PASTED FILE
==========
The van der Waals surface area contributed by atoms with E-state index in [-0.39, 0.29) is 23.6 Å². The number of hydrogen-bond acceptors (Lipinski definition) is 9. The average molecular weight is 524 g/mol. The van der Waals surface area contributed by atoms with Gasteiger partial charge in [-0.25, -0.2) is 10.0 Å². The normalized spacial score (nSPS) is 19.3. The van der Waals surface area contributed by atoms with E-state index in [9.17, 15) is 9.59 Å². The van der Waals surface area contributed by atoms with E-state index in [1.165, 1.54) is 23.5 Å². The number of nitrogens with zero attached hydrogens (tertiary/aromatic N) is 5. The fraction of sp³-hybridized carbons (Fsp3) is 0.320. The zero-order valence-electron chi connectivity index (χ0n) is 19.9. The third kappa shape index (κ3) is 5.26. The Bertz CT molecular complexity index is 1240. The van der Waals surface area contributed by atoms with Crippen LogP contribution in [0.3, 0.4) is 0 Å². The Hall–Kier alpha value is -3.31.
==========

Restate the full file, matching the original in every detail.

The van der Waals surface area contributed by atoms with E-state index in [-0.39, 0.29) is 23.6 Å². The number of hydrogen-bond acceptors (Lipinski definition) is 9. The average molecular weight is 524 g/mol. The van der Waals surface area contributed by atoms with Gasteiger partial charge in [-0.25, -0.2) is 10.0 Å². The normalized spacial score (nSPS) is 19.3. The van der Waals surface area contributed by atoms with E-state index in [9.17, 15) is 9.59 Å². The van der Waals surface area contributed by atoms with E-state index in [1.165, 1.54) is 23.5 Å². The number of nitrogens with zero attached hydrogens (tertiary/aromatic N) is 5. The fraction of sp³-hybridized carbons (Fsp3) is 0.320. The zero-order valence-electron chi connectivity index (χ0n) is 19.9. The third kappa shape index (κ3) is 5.26. The Bertz CT molecular complexity index is 1240. The van der Waals surface area contributed by atoms with Crippen LogP contribution in [0.3, 0.4) is 0 Å². The Hall–Kier alpha value is -3.31.